U.S. LawShield® Delivers Critical Information Colorado Gun Owners Must Know About the New Law

Share Article

Legal Defense for Self Defense®

According to Hermosa, “Although it may sound simple to call the police when you notice your gun is missing, it is not that straightforward. If you say the wrong thing, or make a report at the wrong time, you could end up in a nightmare.”

U.S. LawShield®, industry leader and America's largest provider of Legal Defense for Self Defense® coverage, delivers the critical information Colorado gun owners need to know about Senate Bill 21-078, which requires gun owners to report lost or stolen firearms within five days of becoming aware the gun was missing.

“When the bill became law on September 7, 2021, U.S. LawShield was on the ground in Colorado with our Independent Program Attorneys,” said P.J. Hermosa, CEO of U.S. LawShield. “Through in-person seminars across the state, our lawyers informed Colorado gun owners on the risks they face if they fail to report the theft or loss of a firearm."

According to Hermosa, “Although it may sound simple to call the police when you notice your gun is missing, it is not that straightforward. If you say the wrong thing, or make a report at the wrong time, you could end up in a nightmare,” he said. “Because U.S. LawShield is dedicated to protecting the rights and freedom of responsible gun owners, we developed a guide filled with what you need to know about the new lost or stolen firearms law.”

U.S. LawShield: How to Avoid Legal Trouble with Colorado’s New Gun Law
This resource is specific to Colorado and provides the critical information gun owners need to know about SB21-078, the “Isabella Joy Thallas Act.” The guide is available online as a free download and features:

  • Potential penalties and other risks, including details about the legal duty to report, reporting requirements, requirements for other family members or persons residing with the gun owner, the obligation to report if the firearm is later found, CBI reporting requirements, information on limited criminal immunity, and more.
  • Best practices for communicating with law enforcement and contacting an attorney.
  • Frequently asked questions regarding what happens if a loss is not reported in the statutory time, the consequences of a lost or stolen firearm recovered at a crime scene, and whether a firearm will be returned if police later find it.
  • Colorado statistics related to lost or stolen firearms.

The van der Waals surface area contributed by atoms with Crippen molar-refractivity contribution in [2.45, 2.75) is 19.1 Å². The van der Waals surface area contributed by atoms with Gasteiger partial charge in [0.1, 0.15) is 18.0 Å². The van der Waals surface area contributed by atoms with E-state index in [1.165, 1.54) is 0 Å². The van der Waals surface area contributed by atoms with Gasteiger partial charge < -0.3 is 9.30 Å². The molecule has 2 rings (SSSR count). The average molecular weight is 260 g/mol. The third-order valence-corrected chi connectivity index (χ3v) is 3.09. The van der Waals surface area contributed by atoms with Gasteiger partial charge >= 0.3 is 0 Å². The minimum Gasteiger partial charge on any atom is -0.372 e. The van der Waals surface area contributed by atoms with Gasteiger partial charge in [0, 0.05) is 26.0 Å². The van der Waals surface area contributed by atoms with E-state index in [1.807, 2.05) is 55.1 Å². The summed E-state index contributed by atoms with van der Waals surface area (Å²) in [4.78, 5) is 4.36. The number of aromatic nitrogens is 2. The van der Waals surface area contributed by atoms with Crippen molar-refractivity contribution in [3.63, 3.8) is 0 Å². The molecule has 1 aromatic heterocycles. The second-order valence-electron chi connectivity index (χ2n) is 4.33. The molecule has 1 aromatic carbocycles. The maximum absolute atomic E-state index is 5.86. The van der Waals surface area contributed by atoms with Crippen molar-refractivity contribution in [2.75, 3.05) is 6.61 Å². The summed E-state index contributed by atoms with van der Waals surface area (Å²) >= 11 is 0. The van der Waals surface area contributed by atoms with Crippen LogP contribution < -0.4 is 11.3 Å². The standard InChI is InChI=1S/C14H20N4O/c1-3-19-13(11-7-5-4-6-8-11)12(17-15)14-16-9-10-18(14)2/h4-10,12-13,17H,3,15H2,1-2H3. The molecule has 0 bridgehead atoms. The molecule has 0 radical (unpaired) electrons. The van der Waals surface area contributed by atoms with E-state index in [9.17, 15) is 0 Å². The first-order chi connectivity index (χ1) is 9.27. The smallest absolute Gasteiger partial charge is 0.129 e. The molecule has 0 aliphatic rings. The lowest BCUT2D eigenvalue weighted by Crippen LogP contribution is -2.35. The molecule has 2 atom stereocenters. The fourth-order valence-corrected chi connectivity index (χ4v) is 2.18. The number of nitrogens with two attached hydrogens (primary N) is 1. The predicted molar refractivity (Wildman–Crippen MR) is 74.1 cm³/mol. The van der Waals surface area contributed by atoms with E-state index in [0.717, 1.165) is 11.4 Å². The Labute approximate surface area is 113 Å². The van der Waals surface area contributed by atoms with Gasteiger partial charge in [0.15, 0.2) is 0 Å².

“Uncover the nuances of the new law and find out how to avoid the legal pitfalls it holds with our guide, How to Avoid Legal Trouble with Colorado’s New Gun Law,” said Hermosa.

Gunowner Identity Theft
In addition, U.S. LawShield supports its Colorado members by providing the added protection of its comprehensive Gunowner Identity Theft program that protects U.S. LawShield members from the potential legal fallout of stolen or lost guns. Gunowner Identity Theft is an add-on to the popular Legal Defense for Self Defense Program and costs an additional $83.40 annually or $6.95 monthly. “The same tenacious Independent Program Attorneys our members trust to be there for them after a self-defense incident will help navigate the sea of requirements associated with a missing or stolen gun,” Hermosa added.

History of SB21-078, the “Isabella Joy Thallas Act”
In 2020, state representatives of the Colorado Legislature proposed HB20-1356. This bill would have required firearm owners to report a lost or stolen firearm within 48 hours of discovering that their firearm was missing. However, the progress of that bill was derailed by the pandemic as government offices shut down across the state.

Shortly after, in June 2020, a gunman used a stolen firearm to fatally shoot Isabella Thallas and severely injure her boyfriend in downtown Denver. This tragic event reignited the debate regarding mandatory reporting of lost or stolen firearms. Upon resuming hearings in early 2021, the Colorado Legislature wasted no time in proposing a similar bill, SB21-078.

Though hotly contested through the legislative process, SB21-078 (officially the “Isabella Joy Thallas Act”) was passed and signed into law by Governor Jared Polis on April 19, 2021, and became effective on September 7, 2021. Before the passage of SB21-078, there were no mandatory reporting requirements related to lost or stolen firearms under Colorado law. This new Colorado law can be found in Colorado Revised Statutes Section 18-12-113.

About U.S. LawShield
Since 2009, the mission of U.S. LawShield remains unchanged. We believe in Preserving Freedom for Good® by educating our 700,000+ members and 6,000+ industry 2A Partners in self-defense law; empowering them to handle critical, life-threatening situations with confidence; protecting them from potential injustices in the legal system after acts of self-defense; and challenging the status quo regarding the affordability of legal defense. Our higher purpose is to create a united community of responsible individuals who believe in liberty and the inalienable right of self-defense.

For more information on U.S. LawShield and its Legal Defense for Self Defense Program, visit the website at http://www.uslawshield.com.

Share article on social media or email:

View article via:

Pdf Print

Contact Author

Laura Evans

Kristi Heuring
Visit website